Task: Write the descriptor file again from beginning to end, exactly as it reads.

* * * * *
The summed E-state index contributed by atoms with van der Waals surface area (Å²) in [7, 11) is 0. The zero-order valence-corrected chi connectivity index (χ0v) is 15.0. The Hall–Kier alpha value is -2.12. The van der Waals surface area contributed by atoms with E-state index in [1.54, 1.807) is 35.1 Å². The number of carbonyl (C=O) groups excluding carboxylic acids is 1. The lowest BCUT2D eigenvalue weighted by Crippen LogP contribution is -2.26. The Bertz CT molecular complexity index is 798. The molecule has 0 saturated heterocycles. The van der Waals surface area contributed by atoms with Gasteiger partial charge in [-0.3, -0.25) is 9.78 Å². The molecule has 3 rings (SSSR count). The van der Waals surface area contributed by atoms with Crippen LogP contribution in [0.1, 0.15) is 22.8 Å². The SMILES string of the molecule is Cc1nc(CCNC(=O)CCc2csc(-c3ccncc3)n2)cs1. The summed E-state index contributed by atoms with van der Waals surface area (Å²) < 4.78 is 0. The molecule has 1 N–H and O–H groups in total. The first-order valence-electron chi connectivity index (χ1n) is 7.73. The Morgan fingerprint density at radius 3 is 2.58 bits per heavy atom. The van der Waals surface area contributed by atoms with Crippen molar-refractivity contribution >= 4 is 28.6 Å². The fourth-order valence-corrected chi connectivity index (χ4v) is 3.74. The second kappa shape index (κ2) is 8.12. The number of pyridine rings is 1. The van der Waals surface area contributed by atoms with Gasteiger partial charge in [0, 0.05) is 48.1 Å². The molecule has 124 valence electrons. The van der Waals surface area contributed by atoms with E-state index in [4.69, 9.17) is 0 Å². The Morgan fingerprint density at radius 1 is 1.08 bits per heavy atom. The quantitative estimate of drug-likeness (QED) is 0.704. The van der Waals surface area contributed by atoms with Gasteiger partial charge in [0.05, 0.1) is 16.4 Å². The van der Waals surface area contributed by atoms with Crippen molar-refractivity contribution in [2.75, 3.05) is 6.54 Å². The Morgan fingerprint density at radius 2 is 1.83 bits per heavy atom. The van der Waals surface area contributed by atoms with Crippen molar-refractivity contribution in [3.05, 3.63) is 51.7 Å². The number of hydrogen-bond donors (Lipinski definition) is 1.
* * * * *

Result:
The summed E-state index contributed by atoms with van der Waals surface area (Å²) in [7, 11) is 0. The zero-order valence-corrected chi connectivity index (χ0v) is 15.0. The Hall–Kier alpha value is -2.12. The van der Waals surface area contributed by atoms with E-state index in [1.54, 1.807) is 35.1 Å². The number of carbonyl (C=O) groups excluding carboxylic acids is 1. The lowest BCUT2D eigenvalue weighted by Crippen LogP contribution is -2.26. The Bertz CT molecular complexity index is 798. The molecule has 0 saturated heterocycles. The van der Waals surface area contributed by atoms with Gasteiger partial charge in [-0.3, -0.25) is 9.78 Å². The molecule has 3 rings (SSSR count). The van der Waals surface area contributed by atoms with Crippen LogP contribution in [0.1, 0.15) is 22.8 Å². The SMILES string of the molecule is Cc1nc(CCNC(=O)CCc2csc(-c3ccncc3)n2)cs1. The summed E-state index contributed by atoms with van der Waals surface area (Å²) < 4.78 is 0. The molecule has 1 N–H and O–H groups in total. The first-order valence-electron chi connectivity index (χ1n) is 7.73. The Morgan fingerprint density at radius 3 is 2.58 bits per heavy atom. The van der Waals surface area contributed by atoms with Crippen molar-refractivity contribution >= 4 is 28.6 Å². The fourth-order valence-corrected chi connectivity index (χ4v) is 3.74. The second kappa shape index (κ2) is 8.12. The number of pyridine rings is 1. The van der Waals surface area contributed by atoms with Gasteiger partial charge in [0, 0.05) is 48.1 Å². The molecule has 124 valence electrons. The van der Waals surface area contributed by atoms with E-state index in [4.69, 9.17) is 0 Å². The Morgan fingerprint density at radius 1 is 1.08 bits per heavy atom. The quantitative estimate of drug-likeness (QED) is 0.704. The van der Waals surface area contributed by atoms with Gasteiger partial charge in [0.05, 0.1) is 16.4 Å². The van der Waals surface area contributed by atoms with Crippen molar-refractivity contribution in [2.75, 3.05) is 6.54 Å². The Morgan fingerprint density at radius 2 is 1.83 bits per heavy atom. The van der Waals surface area contributed by atoms with Crippen molar-refractivity contribution in [3.05, 3.63) is 51.7 Å². The number of hydrogen-bond donors (Lipinski definition) is 1.